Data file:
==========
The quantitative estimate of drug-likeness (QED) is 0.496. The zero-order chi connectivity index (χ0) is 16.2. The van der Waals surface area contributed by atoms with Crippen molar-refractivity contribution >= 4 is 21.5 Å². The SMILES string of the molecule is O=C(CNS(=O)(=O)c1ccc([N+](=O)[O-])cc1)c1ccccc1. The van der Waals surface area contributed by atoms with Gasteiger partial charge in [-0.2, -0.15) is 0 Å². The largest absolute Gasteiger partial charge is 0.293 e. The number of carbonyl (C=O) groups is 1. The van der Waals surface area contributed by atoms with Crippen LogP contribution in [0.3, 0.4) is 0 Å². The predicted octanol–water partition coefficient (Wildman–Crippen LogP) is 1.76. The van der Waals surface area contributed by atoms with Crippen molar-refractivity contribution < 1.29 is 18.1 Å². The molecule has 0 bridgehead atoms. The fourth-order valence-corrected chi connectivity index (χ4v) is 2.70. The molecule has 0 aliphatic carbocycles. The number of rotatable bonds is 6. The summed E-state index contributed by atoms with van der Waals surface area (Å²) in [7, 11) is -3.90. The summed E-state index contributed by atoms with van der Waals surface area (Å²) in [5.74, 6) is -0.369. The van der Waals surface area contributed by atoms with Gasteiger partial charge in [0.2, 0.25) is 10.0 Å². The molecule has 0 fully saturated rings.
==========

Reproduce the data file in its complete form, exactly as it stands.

The quantitative estimate of drug-likeness (QED) is 0.496. The zero-order chi connectivity index (χ0) is 16.2. The van der Waals surface area contributed by atoms with Crippen molar-refractivity contribution >= 4 is 21.5 Å². The SMILES string of the molecule is O=C(CNS(=O)(=O)c1ccc([N+](=O)[O-])cc1)c1ccccc1. The van der Waals surface area contributed by atoms with Gasteiger partial charge in [-0.2, -0.15) is 0 Å². The largest absolute Gasteiger partial charge is 0.293 e. The number of carbonyl (C=O) groups is 1. The van der Waals surface area contributed by atoms with Crippen LogP contribution in [0.3, 0.4) is 0 Å². The predicted octanol–water partition coefficient (Wildman–Crippen LogP) is 1.76. The van der Waals surface area contributed by atoms with Crippen molar-refractivity contribution < 1.29 is 18.1 Å². The molecule has 0 bridgehead atoms. The fourth-order valence-corrected chi connectivity index (χ4v) is 2.70. The molecule has 0 aliphatic carbocycles. The number of rotatable bonds is 6. The summed E-state index contributed by atoms with van der Waals surface area (Å²) in [7, 11) is -3.90. The summed E-state index contributed by atoms with van der Waals surface area (Å²) in [5.74, 6) is -0.369. The van der Waals surface area contributed by atoms with Gasteiger partial charge in [0.2, 0.25) is 10.0 Å². The molecule has 0 fully saturated rings.